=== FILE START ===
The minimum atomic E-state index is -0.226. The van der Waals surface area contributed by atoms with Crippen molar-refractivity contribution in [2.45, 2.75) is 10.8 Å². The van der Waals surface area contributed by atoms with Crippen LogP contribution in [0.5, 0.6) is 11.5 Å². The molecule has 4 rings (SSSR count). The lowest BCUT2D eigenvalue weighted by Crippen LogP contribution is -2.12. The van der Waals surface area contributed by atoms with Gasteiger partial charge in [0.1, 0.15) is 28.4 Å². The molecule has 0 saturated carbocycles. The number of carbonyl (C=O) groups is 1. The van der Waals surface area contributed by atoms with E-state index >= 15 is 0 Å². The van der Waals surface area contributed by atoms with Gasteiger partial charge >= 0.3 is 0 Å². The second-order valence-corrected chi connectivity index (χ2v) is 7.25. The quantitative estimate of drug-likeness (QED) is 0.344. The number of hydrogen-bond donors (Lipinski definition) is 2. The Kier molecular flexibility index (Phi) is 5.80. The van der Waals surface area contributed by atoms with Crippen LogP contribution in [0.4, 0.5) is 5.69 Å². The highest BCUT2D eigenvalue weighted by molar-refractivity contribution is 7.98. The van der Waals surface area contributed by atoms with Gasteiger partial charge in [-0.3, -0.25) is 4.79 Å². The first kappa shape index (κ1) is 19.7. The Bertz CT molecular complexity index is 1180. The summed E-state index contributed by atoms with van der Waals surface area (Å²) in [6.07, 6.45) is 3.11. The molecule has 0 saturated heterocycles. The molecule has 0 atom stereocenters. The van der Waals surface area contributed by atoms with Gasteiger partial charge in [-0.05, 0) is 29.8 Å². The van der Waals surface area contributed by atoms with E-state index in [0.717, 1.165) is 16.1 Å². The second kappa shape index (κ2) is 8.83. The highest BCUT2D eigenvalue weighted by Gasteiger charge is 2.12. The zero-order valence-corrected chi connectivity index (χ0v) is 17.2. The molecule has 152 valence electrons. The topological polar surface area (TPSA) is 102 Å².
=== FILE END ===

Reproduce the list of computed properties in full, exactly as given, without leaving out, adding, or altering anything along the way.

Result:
The minimum atomic E-state index is -0.226. The van der Waals surface area contributed by atoms with Crippen molar-refractivity contribution in [2.45, 2.75) is 10.8 Å². The van der Waals surface area contributed by atoms with Crippen LogP contribution in [0.5, 0.6) is 11.5 Å². The molecule has 4 rings (SSSR count). The lowest BCUT2D eigenvalue weighted by Crippen LogP contribution is -2.12. The van der Waals surface area contributed by atoms with Gasteiger partial charge in [0.1, 0.15) is 28.4 Å². The molecule has 0 saturated carbocycles. The number of carbonyl (C=O) groups is 1. The van der Waals surface area contributed by atoms with E-state index >= 15 is 0 Å². The van der Waals surface area contributed by atoms with Gasteiger partial charge >= 0.3 is 0 Å². The second-order valence-corrected chi connectivity index (χ2v) is 7.25. The quantitative estimate of drug-likeness (QED) is 0.344. The number of hydrogen-bond donors (Lipinski definition) is 2. The Kier molecular flexibility index (Phi) is 5.80. The van der Waals surface area contributed by atoms with Crippen LogP contribution in [0.4, 0.5) is 5.69 Å². The highest BCUT2D eigenvalue weighted by molar-refractivity contribution is 7.98. The van der Waals surface area contributed by atoms with Gasteiger partial charge in [-0.3, -0.25) is 4.79 Å². The first kappa shape index (κ1) is 19.7. The Bertz CT molecular complexity index is 1180. The summed E-state index contributed by atoms with van der Waals surface area (Å²) in [6.07, 6.45) is 3.11. The molecule has 0 saturated heterocycles. The molecule has 0 atom stereocenters. The van der Waals surface area contributed by atoms with Gasteiger partial charge in [-0.05, 0) is 29.8 Å². The van der Waals surface area contributed by atoms with E-state index in [0.717, 1.165) is 16.1 Å². The second kappa shape index (κ2) is 8.83. The highest BCUT2D eigenvalue weighted by Gasteiger charge is 2.12. The zero-order valence-corrected chi connectivity index (χ0v) is 17.2. The molecule has 152 valence electrons. The topological polar surface area (TPSA) is 102 Å².